I always aim for one wow factor in a room, an investment piece of art or furniture. The standout piece in my lounge is by contemporary Pakistani painter Unver Shafi Khan. It’s a large and richly coloured abstract, done in acrylic. I adore it. 

Design is a global business. Do you have a favourite country or region that inspires you?

I have several favourites. Country wise—Thailand and Malaysia. City wise—London, Paris and Rome. Inspiration can come from surprising places. For example, on my last visit to London the doormen at The Ivy Asia wore smart outfits made from damask. I ran with that idea to reupholster a sofa with the same fabric and similar pattern.

How do you stay updated with the latest trends?

For me trends are not to follow. They can become boring and create predictability and tunnel vision.

I believe in creating work that is lasting. Art and the colours of art and their palettes impact me. As does going to interior design shops, antique markets and salvage places. 

In London, I love visiting Crawford Street for the interior decorating inspiration and Portobello Road to stumble upon unique antique finds such as door knobs and fixtures and fittings. One of my local go-to’s is Saira Chapra’s Charcoal and Rabia Hassan Home Furnishings. Reading wise, I enjoy The Sunday Times Life & Style, Architectural Digest, and Veranda magazine. 

What do you think people are living with now or wanting in their homes that wasn’t around five years ago and what is NEO doing to serve that?

Lifestyles are evolving. People are more house proud. They want their home to be a treasure and they’re more conscious of how they do up their place. To achieve this they are enjoying working more with architects and designers to guide them. Pakistan furniture and craftsmanship is excellent and new materials are being experimented with such as perspex.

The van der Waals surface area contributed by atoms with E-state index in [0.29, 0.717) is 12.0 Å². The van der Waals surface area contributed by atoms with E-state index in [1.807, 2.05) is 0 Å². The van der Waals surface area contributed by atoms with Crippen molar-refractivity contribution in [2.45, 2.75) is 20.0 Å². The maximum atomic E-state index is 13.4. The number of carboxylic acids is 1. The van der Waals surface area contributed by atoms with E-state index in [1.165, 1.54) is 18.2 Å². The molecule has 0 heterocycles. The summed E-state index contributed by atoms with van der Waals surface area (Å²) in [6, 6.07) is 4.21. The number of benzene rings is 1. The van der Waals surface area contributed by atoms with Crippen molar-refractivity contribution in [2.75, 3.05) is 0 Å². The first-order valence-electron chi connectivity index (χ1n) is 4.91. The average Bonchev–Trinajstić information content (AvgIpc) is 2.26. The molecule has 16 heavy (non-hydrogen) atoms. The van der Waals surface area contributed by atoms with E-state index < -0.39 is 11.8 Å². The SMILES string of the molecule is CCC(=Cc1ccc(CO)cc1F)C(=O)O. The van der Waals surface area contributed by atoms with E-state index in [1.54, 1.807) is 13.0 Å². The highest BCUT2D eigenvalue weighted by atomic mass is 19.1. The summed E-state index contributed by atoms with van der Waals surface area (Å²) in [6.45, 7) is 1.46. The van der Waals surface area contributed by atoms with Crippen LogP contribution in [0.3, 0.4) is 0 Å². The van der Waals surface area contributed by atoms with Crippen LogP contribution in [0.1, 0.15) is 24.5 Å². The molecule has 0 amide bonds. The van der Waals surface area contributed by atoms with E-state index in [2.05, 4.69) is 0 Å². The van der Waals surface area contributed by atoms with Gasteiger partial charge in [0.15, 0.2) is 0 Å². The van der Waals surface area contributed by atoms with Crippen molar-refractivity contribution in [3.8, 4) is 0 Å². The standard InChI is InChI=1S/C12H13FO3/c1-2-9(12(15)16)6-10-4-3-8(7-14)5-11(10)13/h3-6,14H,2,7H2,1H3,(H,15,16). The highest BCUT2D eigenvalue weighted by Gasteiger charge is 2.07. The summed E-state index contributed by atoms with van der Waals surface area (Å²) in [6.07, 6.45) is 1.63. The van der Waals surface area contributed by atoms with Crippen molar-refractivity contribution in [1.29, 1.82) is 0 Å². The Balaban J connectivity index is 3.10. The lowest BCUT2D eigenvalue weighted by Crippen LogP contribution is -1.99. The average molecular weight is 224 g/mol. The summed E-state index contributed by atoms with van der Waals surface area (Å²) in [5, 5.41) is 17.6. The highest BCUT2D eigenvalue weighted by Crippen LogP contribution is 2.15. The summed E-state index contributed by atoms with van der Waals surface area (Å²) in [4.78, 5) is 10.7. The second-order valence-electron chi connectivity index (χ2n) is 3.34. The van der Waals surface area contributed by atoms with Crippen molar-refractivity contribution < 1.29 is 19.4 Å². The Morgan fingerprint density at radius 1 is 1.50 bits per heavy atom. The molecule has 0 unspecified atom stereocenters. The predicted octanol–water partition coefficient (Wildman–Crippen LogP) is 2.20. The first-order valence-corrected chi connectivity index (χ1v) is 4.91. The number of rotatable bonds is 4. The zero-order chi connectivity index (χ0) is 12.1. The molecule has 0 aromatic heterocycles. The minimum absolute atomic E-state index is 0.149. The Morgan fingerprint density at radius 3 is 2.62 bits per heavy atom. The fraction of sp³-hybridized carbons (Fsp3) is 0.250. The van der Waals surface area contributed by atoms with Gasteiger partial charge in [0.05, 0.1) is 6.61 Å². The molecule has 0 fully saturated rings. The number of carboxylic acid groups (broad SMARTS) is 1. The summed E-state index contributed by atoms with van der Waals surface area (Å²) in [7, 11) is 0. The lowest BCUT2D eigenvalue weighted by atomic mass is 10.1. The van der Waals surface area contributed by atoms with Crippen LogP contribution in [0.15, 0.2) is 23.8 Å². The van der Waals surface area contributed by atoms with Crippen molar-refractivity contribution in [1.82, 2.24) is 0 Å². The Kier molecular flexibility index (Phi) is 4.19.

With NEO people can use colour to help bring their vision for their home to life. Our product is outstanding and paint is an easy way to update your home inside and out—whatever the budget. We have experts on hand to guide people through the process from colour consultancy to How To Guides. 

What are your three tips to use paint to refresh the home and colour your life?

• Take time to think clearly about your vision. Sit in your home and quietly soak in every area. When you’re ready to try out your colour ideas – get patch tests done. Have fun! Don’t be afraid to test different colour combinations and finishes. 

• Let the wall speak to you. Can you add more beauty to achieve your look such as decorative moulding? Or rectify/remove something unsightly like damp stained paint?

• Whether on the interior or exterior of your home be mindful that natural and artificial light will influence how your paint colours will appear. As a quick guide: Natural light (sunlight) changes and is affected by a room’s location—North, South, East, West. Artificial light changes with the type of bulb you use—Fluorescents, Halogens, Incandescents, LEDs.